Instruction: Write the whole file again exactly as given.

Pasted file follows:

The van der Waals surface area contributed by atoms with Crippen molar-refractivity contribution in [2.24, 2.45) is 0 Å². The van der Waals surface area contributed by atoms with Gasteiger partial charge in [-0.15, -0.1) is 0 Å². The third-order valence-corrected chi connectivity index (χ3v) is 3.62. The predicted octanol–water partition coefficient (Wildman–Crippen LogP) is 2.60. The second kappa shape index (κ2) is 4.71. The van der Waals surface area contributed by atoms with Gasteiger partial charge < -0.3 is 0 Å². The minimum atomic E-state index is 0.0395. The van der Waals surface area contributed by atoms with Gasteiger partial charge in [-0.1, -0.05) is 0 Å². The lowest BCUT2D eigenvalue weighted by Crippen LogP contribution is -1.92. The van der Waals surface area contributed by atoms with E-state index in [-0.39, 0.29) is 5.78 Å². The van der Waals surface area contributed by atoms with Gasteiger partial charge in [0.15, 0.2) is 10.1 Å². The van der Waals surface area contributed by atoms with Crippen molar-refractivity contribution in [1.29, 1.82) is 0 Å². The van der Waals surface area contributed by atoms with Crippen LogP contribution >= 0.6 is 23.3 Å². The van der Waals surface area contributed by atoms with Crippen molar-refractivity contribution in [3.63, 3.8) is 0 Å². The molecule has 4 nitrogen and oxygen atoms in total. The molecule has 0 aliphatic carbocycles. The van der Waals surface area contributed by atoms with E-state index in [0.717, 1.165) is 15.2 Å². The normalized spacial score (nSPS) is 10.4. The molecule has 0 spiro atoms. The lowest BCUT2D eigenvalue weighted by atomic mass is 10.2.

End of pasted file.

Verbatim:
The van der Waals surface area contributed by atoms with Crippen molar-refractivity contribution in [2.24, 2.45) is 0 Å². The van der Waals surface area contributed by atoms with Gasteiger partial charge in [-0.15, -0.1) is 0 Å². The third-order valence-corrected chi connectivity index (χ3v) is 3.62. The predicted octanol–water partition coefficient (Wildman–Crippen LogP) is 2.60. The second kappa shape index (κ2) is 4.71. The van der Waals surface area contributed by atoms with Gasteiger partial charge < -0.3 is 0 Å². The minimum atomic E-state index is 0.0395. The van der Waals surface area contributed by atoms with Gasteiger partial charge in [-0.1, -0.05) is 0 Å². The lowest BCUT2D eigenvalue weighted by Crippen LogP contribution is -1.92. The van der Waals surface area contributed by atoms with E-state index in [-0.39, 0.29) is 5.78 Å². The van der Waals surface area contributed by atoms with Gasteiger partial charge in [0.15, 0.2) is 10.1 Å². The van der Waals surface area contributed by atoms with Crippen molar-refractivity contribution in [1.29, 1.82) is 0 Å². The van der Waals surface area contributed by atoms with Crippen LogP contribution >= 0.6 is 23.3 Å². The van der Waals surface area contributed by atoms with Crippen molar-refractivity contribution in [3.63, 3.8) is 0 Å². The molecule has 4 nitrogen and oxygen atoms in total. The molecule has 0 aliphatic carbocycles. The van der Waals surface area contributed by atoms with E-state index in [0.717, 1.165) is 15.2 Å². The normalized spacial score (nSPS) is 10.4. The molecule has 0 spiro atoms. The lowest BCUT2D eigenvalue weighted by atomic mass is 10.2.